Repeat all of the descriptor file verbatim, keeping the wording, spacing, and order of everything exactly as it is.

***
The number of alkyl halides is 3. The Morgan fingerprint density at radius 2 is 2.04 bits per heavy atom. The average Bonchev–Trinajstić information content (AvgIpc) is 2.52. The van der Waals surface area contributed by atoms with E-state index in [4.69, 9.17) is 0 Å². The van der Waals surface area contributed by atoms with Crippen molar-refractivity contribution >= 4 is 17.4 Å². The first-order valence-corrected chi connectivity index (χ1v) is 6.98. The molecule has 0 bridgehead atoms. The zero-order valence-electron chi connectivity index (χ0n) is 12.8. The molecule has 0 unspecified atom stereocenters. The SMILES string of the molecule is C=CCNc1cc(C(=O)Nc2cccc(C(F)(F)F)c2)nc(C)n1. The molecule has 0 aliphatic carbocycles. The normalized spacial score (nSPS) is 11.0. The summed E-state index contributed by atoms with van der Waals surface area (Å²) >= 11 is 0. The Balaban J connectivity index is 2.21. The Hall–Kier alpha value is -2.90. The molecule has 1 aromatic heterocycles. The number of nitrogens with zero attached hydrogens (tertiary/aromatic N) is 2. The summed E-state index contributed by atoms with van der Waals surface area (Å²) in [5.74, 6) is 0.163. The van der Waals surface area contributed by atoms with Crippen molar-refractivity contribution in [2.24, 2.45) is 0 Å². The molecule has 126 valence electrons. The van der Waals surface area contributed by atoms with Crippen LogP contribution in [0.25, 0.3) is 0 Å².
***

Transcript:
The number of alkyl halides is 3. The Morgan fingerprint density at radius 2 is 2.04 bits per heavy atom. The average Bonchev–Trinajstić information content (AvgIpc) is 2.52. The van der Waals surface area contributed by atoms with E-state index in [4.69, 9.17) is 0 Å². The van der Waals surface area contributed by atoms with Crippen molar-refractivity contribution >= 4 is 17.4 Å². The first-order valence-corrected chi connectivity index (χ1v) is 6.98. The molecule has 0 bridgehead atoms. The zero-order valence-electron chi connectivity index (χ0n) is 12.8. The molecule has 0 unspecified atom stereocenters. The SMILES string of the molecule is C=CCNc1cc(C(=O)Nc2cccc(C(F)(F)F)c2)nc(C)n1. The molecule has 0 aliphatic carbocycles. The normalized spacial score (nSPS) is 11.0. The summed E-state index contributed by atoms with van der Waals surface area (Å²) >= 11 is 0. The Balaban J connectivity index is 2.21. The Hall–Kier alpha value is -2.90. The molecule has 1 aromatic heterocycles. The number of nitrogens with zero attached hydrogens (tertiary/aromatic N) is 2. The summed E-state index contributed by atoms with van der Waals surface area (Å²) in [5.74, 6) is 0.163. The van der Waals surface area contributed by atoms with Crippen molar-refractivity contribution in [2.24, 2.45) is 0 Å². The molecule has 126 valence electrons. The van der Waals surface area contributed by atoms with Crippen LogP contribution in [0.25, 0.3) is 0 Å².